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   Share this article     Summary of Editorial column Wine Tasting 
  Editorial Issue 226, March 2023   
On Wine and MineralsOn Wine and Minerals  Contents 
Issue 225, February 2023 Follow DiWineTaste on Follow DiWineTaste on TwitterIssue 227, April 2023

On Wine and Minerals


 Every wine lover has certainly heard of mineral wines or – at least – of the minerality of wines, possibly remaining completely confused or, perhaps, imagining that they will somehow find in the glass pebbles or solid substances in the form of fascinating crystals. Perhaps imagining – maybe for having heard it saying – those particular and elegant minerals are nothing more than the unequivocal sign of the soil in which the vine is grown, which generously donates its bunches to make that wine. Personally, I have been reading or hearing about the minerality of wines – or mineral wines – for over thirty years and, frankly speaking, I have heard the most disparate and imaginative definitions. Including the fairy tale of mineral substances – here intended as insoluble solid and crystalline inorganic compounds, therefore not the salts we define as “nutrients” – which, from the zealous root of the vine, magically reach the grape and, from here, give all their beauty to the wine that will be. Let's immediately clarify this point: the minerality of a wine has nothing to do with the soil or the territory, much less with the concept of terroir.


 

 In this regard, I need to make a necessary premise: when I taste a wine and I happen to perceive those sensations associated to the concept of minerality, I make use of this descriptor – and you can also find it in some detail forms of our Wine Guide – but I certainly never allude to or intend to support any olfactory or gustatory association referred to minerals in the strict sense. With this I am not excluding some mineral substances are characterized by a specific smell, which is actually subtle and light, after all, it is enough to pass your nose over them to be able to perceive it. Or in the case of the effect of a mechanical or thermal action: simply rub some types of minerals vigorously together and smell. Then there are more generous minerals in this sense, such as flint (especially after rubbing) or warm stone. In any case, it is never about the actual presence of that mineral in the wine. For the sake of completeness, neither those minerals nor any other type of mineral. Much less those that, with a lot of romantic and impossible imagination, are absorbed from the ground and are magically found in the glass, in all their sensorial splendor, at the end of vinification and aging.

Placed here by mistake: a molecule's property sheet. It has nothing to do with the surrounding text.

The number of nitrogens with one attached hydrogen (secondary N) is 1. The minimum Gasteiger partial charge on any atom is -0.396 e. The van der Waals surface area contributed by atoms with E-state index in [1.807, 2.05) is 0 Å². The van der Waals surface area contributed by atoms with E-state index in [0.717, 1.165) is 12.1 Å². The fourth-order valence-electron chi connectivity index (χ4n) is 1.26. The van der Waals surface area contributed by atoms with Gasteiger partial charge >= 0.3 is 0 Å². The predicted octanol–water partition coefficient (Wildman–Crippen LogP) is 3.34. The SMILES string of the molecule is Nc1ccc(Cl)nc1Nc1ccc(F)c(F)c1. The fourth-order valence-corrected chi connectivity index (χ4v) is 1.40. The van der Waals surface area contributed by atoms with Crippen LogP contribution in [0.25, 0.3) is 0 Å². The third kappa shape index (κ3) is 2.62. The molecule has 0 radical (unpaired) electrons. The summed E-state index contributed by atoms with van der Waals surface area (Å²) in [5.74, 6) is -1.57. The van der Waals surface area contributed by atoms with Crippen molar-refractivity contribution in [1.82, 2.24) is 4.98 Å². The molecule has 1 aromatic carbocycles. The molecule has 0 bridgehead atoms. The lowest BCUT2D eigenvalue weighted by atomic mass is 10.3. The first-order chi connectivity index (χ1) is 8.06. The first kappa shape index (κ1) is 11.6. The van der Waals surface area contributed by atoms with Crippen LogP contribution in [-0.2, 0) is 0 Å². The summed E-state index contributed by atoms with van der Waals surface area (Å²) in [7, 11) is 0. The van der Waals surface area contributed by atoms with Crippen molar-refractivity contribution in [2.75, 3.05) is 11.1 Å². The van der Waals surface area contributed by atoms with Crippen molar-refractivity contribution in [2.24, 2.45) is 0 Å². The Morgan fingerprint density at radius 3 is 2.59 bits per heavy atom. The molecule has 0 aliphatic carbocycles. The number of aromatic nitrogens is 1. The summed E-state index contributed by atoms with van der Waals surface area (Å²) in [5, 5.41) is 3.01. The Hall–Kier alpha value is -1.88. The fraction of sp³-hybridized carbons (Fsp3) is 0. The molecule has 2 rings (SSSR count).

Around this sensorial descriptor, however, I notice a certain interest in wine enthusiasts, in particular the will – or better, the need – to have some kind of clarification and, last but not least, to know a precise definition. This is what I can see in the majority of tasting classes that I have been organizing and holding for decades: every time, punctually, at least one participant asks for an explanation on the concept of minerality of wines. I have already written in the past in the pages of DiWineTaste what is meant when the “mineral” descriptor is used, although there is no common or widely accepted definition, neither among tasters nor enthusiasts. The thing that can be said, without fear of contradiction, is that the concept of “minerality” is anything but the sensorial stimulus produced by substances belonging to the so-called “minerals”. Stating that a mineral character is perceived in a wine – at least and certainly for me – is not referred to the presence of any mineral substance or, even less, to any imaginative and extremely impossible probability of mineral substances absorbed by the vine directly from the ground.

 If mineral substances, even those which are sometimes used as descriptors are not found in a wine, why are they mentioned? After all, if there is no trace of flint, of any warm stone in a wine – and without any shadow of doubt, there aren't – why use them as a reference for the sensorial description of a wine? I could answer by saying that, in a wine – any wine – there is no trace of banana at all, yet this descriptor is widely accepted and used. However, isoamyl acetate is present, an ester whose smell is reminiscent of banana. This is to say that, in the sensorial description of a wine – as well as of many other foods and beverages – are used terms and descriptors which, by analogy, define an odor. Certainly, for the majority, the descriptor banana rather than isoamyl acetate is easier to understand and associate. The same is therefore true for most of the descriptors used in sensorial tasting, including minerality, that is we make use of description by analogy.